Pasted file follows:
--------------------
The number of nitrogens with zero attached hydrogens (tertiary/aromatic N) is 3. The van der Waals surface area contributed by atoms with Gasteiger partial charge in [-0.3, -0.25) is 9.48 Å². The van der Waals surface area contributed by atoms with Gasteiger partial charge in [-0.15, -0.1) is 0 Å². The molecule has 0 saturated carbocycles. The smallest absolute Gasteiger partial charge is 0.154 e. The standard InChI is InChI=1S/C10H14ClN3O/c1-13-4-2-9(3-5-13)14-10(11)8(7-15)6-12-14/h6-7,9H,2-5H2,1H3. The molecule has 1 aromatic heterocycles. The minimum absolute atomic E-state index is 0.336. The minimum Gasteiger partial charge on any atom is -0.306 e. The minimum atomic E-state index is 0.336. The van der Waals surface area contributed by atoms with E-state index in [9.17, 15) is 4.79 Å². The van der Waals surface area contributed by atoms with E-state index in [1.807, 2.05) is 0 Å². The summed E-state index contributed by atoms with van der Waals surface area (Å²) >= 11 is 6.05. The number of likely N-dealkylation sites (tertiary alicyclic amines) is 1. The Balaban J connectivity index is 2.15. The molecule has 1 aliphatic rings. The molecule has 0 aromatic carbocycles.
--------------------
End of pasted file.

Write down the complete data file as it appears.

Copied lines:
The number of nitrogens with zero attached hydrogens (tertiary/aromatic N) is 3. The van der Waals surface area contributed by atoms with Gasteiger partial charge in [-0.3, -0.25) is 9.48 Å². The van der Waals surface area contributed by atoms with Gasteiger partial charge in [-0.15, -0.1) is 0 Å². The molecule has 0 saturated carbocycles. The smallest absolute Gasteiger partial charge is 0.154 e. The standard InChI is InChI=1S/C10H14ClN3O/c1-13-4-2-9(3-5-13)14-10(11)8(7-15)6-12-14/h6-7,9H,2-5H2,1H3. The molecule has 1 aromatic heterocycles. The minimum absolute atomic E-state index is 0.336. The minimum Gasteiger partial charge on any atom is -0.306 e. The minimum atomic E-state index is 0.336. The van der Waals surface area contributed by atoms with E-state index in [9.17, 15) is 4.79 Å². The van der Waals surface area contributed by atoms with E-state index in [1.807, 2.05) is 0 Å². The summed E-state index contributed by atoms with van der Waals surface area (Å²) >= 11 is 6.05. The number of likely N-dealkylation sites (tertiary alicyclic amines) is 1. The Balaban J connectivity index is 2.15. The molecule has 1 aliphatic rings. The molecule has 0 aromatic carbocycles.